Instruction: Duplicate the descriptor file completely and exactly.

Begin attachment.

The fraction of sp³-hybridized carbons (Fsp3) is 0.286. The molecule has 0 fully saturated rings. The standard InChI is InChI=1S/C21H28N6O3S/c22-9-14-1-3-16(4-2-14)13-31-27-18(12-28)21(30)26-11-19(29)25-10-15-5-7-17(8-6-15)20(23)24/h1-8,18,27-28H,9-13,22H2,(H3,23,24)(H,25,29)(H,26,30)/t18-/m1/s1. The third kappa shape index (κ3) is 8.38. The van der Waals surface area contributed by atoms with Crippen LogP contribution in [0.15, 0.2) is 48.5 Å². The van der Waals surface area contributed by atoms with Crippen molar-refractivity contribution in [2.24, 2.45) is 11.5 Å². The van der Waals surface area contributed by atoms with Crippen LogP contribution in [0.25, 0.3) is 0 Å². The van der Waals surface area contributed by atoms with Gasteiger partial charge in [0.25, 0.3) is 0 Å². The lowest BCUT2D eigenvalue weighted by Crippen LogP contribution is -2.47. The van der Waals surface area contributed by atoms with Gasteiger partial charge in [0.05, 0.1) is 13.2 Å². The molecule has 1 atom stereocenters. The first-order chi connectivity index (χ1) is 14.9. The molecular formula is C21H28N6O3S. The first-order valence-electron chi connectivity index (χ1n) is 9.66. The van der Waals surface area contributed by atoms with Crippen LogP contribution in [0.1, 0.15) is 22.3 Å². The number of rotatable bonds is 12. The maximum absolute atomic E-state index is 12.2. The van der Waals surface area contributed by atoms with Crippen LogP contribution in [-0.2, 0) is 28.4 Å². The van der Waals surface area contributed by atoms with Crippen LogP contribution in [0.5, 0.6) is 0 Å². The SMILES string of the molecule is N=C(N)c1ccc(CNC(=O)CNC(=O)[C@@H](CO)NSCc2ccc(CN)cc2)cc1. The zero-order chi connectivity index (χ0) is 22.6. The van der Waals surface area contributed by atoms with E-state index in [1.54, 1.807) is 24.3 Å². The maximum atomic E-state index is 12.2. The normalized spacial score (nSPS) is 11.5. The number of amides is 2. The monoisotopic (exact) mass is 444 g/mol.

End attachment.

The fraction of sp³-hybridized carbons (Fsp3) is 0.286. The molecule has 0 fully saturated rings. The standard InChI is InChI=1S/C21H28N6O3S/c22-9-14-1-3-16(4-2-14)13-31-27-18(12-28)21(30)26-11-19(29)25-10-15-5-7-17(8-6-15)20(23)24/h1-8,18,27-28H,9-13,22H2,(H3,23,24)(H,25,29)(H,26,30)/t18-/m1/s1. The third kappa shape index (κ3) is 8.38. The van der Waals surface area contributed by atoms with Crippen LogP contribution in [0.15, 0.2) is 48.5 Å². The van der Waals surface area contributed by atoms with Crippen molar-refractivity contribution in [2.24, 2.45) is 11.5 Å². The van der Waals surface area contributed by atoms with Crippen LogP contribution in [0.25, 0.3) is 0 Å². The van der Waals surface area contributed by atoms with Gasteiger partial charge in [0.25, 0.3) is 0 Å². The lowest BCUT2D eigenvalue weighted by Crippen LogP contribution is -2.47. The van der Waals surface area contributed by atoms with Gasteiger partial charge in [0.05, 0.1) is 13.2 Å². The molecule has 1 atom stereocenters. The first-order chi connectivity index (χ1) is 14.9. The molecular formula is C21H28N6O3S. The first-order valence-electron chi connectivity index (χ1n) is 9.66. The van der Waals surface area contributed by atoms with Crippen LogP contribution in [0.1, 0.15) is 22.3 Å². The number of rotatable bonds is 12. The maximum absolute atomic E-state index is 12.2. The van der Waals surface area contributed by atoms with Crippen LogP contribution in [-0.2, 0) is 28.4 Å². The van der Waals surface area contributed by atoms with Crippen LogP contribution in [0.5, 0.6) is 0 Å². The SMILES string of the molecule is N=C(N)c1ccc(CNC(=O)CNC(=O)[C@@H](CO)NSCc2ccc(CN)cc2)cc1. The zero-order chi connectivity index (χ0) is 22.6. The van der Waals surface area contributed by atoms with E-state index in [1.54, 1.807) is 24.3 Å². The maximum atomic E-state index is 12.2. The normalized spacial score (nSPS) is 11.5. The number of amides is 2. The monoisotopic (exact) mass is 444 g/mol.